Document Detail


Reduced blocking as a result of increasing the number of blocking cues.
MedLine Citation:
PMID:  18567269     Owner:  NLM     Status:  MEDLINE    
Abstract/OtherAbstract:
Weak behavioral control (blocking) occurs when a target stimulus (X) is paired with an outcome in the presence of a well-established signal for the outcome (i.e., a blocking stimulus). Conventional Pavlovian conditioning theories explain this effect by asserting that a discrepancy between expected and experienced outcomes is necessary for learning about X and that no such discrepancy exists in blocking situations. These theories anticipate that the effect of additional well-established signals for the unconditioned stimulus (US) should be additive. In two conditioned barpress suppression experiments using rats as subjects, the opposite result was observed. Experiment 1 provided evidence that blocking was reduced when two blocking stimuli were present during X-US pairings relative to when one blocking stimulus was present. Experiment 2 elaborated on the mechanisms underlying the observations in Experiment 1, while explaining the discrepancy between the results of Experiment 1 and prior reports of the additivity of blocking stimuli.
Authors:
James E Witnauer; Gonzalo P Urcelay; Ralph R Miller
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Publication Detail:
Type:  Journal Article; Research Support, N.I.H., Extramural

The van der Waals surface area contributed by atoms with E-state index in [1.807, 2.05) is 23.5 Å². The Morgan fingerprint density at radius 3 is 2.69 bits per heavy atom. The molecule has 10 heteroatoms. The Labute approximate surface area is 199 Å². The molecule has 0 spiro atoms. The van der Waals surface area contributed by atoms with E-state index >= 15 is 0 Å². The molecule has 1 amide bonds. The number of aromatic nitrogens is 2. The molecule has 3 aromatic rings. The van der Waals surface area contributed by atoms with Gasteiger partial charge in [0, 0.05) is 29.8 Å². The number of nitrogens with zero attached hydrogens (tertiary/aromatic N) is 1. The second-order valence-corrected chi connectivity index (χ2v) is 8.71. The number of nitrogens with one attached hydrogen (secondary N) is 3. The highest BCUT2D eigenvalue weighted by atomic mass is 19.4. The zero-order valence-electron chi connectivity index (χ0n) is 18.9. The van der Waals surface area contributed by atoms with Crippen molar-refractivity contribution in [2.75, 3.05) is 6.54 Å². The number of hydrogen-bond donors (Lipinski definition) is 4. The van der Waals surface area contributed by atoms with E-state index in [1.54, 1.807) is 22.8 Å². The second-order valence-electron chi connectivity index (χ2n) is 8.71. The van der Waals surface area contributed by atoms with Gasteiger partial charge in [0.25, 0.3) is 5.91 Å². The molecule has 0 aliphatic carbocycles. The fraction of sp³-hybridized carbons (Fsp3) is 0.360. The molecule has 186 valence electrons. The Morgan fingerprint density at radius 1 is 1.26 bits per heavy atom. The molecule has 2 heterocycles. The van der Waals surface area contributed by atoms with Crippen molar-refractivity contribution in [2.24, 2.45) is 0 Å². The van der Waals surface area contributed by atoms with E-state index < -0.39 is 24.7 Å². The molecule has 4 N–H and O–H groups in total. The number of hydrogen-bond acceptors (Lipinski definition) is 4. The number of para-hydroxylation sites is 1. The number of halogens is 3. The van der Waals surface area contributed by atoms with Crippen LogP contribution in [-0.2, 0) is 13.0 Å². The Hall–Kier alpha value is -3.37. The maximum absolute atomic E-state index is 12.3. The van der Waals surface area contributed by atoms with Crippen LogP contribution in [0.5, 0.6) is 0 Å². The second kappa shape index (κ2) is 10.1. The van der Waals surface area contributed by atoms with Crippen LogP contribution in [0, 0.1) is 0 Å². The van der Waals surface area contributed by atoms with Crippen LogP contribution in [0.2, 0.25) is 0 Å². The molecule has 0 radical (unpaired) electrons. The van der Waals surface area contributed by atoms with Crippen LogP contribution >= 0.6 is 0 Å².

Journal Detail:
Title:  Psychonomic bulletin & review     Volume:  15     ISSN:  1069-9384     ISO Abbreviation:  Psychon Bull Rev     Publication Date:  2008 Jun 
Date Detail:
Created Date:  2008-06-23     Completed Date:  2008-10-03     Revised Date:  2014-09-19    
Medline Journal Info:
Nlm Unique ID:  9502924     Medline TA:  Psychon Bull Rev     Country:  United States    
Other Details:
Languages:  eng     Pagination:  651-5     Citation Subset:  IM    
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MeSH Terms
Descriptor/Qualifier:
Animals
Behavior, Animal
Conditioning, Classical*
Cues
Female
Form Perception
Male
Random Allocation
Rats
Rats, Sprague-Dawley
Grant Support
ID/Acronym/Agency:
33881//PHS HHS; R01 MH033881/MH/NIMH NIH HHS; R01 MH033881-27/MH/NIMH NIH HHS
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From MEDLINE®/PubMed®, a database of the U.S. National Library of Medicine


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